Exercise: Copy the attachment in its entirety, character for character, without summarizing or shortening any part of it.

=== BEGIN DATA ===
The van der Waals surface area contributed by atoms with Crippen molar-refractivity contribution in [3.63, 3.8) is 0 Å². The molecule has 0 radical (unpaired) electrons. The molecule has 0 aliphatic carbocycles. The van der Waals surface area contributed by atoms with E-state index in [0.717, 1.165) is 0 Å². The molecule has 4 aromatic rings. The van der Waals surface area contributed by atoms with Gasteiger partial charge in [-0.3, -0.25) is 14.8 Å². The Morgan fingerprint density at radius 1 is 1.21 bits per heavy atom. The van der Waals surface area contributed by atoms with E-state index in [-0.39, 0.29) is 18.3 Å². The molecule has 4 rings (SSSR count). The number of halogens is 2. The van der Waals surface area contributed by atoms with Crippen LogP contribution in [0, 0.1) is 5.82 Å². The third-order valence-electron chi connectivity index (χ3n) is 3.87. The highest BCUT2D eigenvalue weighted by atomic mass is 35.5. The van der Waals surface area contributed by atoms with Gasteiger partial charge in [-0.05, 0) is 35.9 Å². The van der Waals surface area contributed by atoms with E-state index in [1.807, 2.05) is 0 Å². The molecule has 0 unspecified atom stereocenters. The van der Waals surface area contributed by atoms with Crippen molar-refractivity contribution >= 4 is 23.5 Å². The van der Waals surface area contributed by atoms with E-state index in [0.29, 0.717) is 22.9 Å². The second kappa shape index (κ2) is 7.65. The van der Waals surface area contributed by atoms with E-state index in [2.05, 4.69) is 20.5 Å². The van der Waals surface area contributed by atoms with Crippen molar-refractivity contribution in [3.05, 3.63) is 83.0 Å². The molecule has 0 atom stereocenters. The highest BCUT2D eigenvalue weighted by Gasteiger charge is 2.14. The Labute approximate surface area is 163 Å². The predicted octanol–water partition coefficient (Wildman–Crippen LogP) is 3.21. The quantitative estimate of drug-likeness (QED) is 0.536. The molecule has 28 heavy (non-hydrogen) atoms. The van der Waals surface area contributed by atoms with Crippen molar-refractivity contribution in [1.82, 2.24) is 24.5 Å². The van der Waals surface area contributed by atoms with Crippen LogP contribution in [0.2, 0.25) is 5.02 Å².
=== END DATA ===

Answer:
The van der Waals surface area contributed by atoms with Crippen molar-refractivity contribution in [3.63, 3.8) is 0 Å². The molecule has 0 radical (unpaired) electrons. The molecule has 0 aliphatic carbocycles. The van der Waals surface area contributed by atoms with E-state index in [0.717, 1.165) is 0 Å². The molecule has 4 aromatic rings. The van der Waals surface area contributed by atoms with Gasteiger partial charge in [-0.3, -0.25) is 14.8 Å². The Morgan fingerprint density at radius 1 is 1.21 bits per heavy atom. The van der Waals surface area contributed by atoms with E-state index in [-0.39, 0.29) is 18.3 Å². The molecule has 4 rings (SSSR count). The number of halogens is 2. The van der Waals surface area contributed by atoms with Crippen LogP contribution in [0, 0.1) is 5.82 Å². The third-order valence-electron chi connectivity index (χ3n) is 3.87. The highest BCUT2D eigenvalue weighted by atomic mass is 35.5. The van der Waals surface area contributed by atoms with Gasteiger partial charge in [-0.05, 0) is 35.9 Å². The van der Waals surface area contributed by atoms with E-state index in [1.807, 2.05) is 0 Å². The molecule has 0 unspecified atom stereocenters. The van der Waals surface area contributed by atoms with Crippen molar-refractivity contribution >= 4 is 23.5 Å². The van der Waals surface area contributed by atoms with E-state index in [0.29, 0.717) is 22.9 Å². The second kappa shape index (κ2) is 7.65. The van der Waals surface area contributed by atoms with E-state index in [2.05, 4.69) is 20.5 Å². The van der Waals surface area contributed by atoms with Crippen molar-refractivity contribution in [3.05, 3.63) is 83.0 Å². The molecule has 0 atom stereocenters. The highest BCUT2D eigenvalue weighted by Gasteiger charge is 2.14. The Labute approximate surface area is 163 Å². The predicted octanol–water partition coefficient (Wildman–Crippen LogP) is 3.21. The quantitative estimate of drug-likeness (QED) is 0.536. The molecule has 28 heavy (non-hydrogen) atoms. The van der Waals surface area contributed by atoms with Crippen molar-refractivity contribution in [1.82, 2.24) is 24.5 Å². The van der Waals surface area contributed by atoms with Crippen LogP contribution in [0.2, 0.25) is 5.02 Å².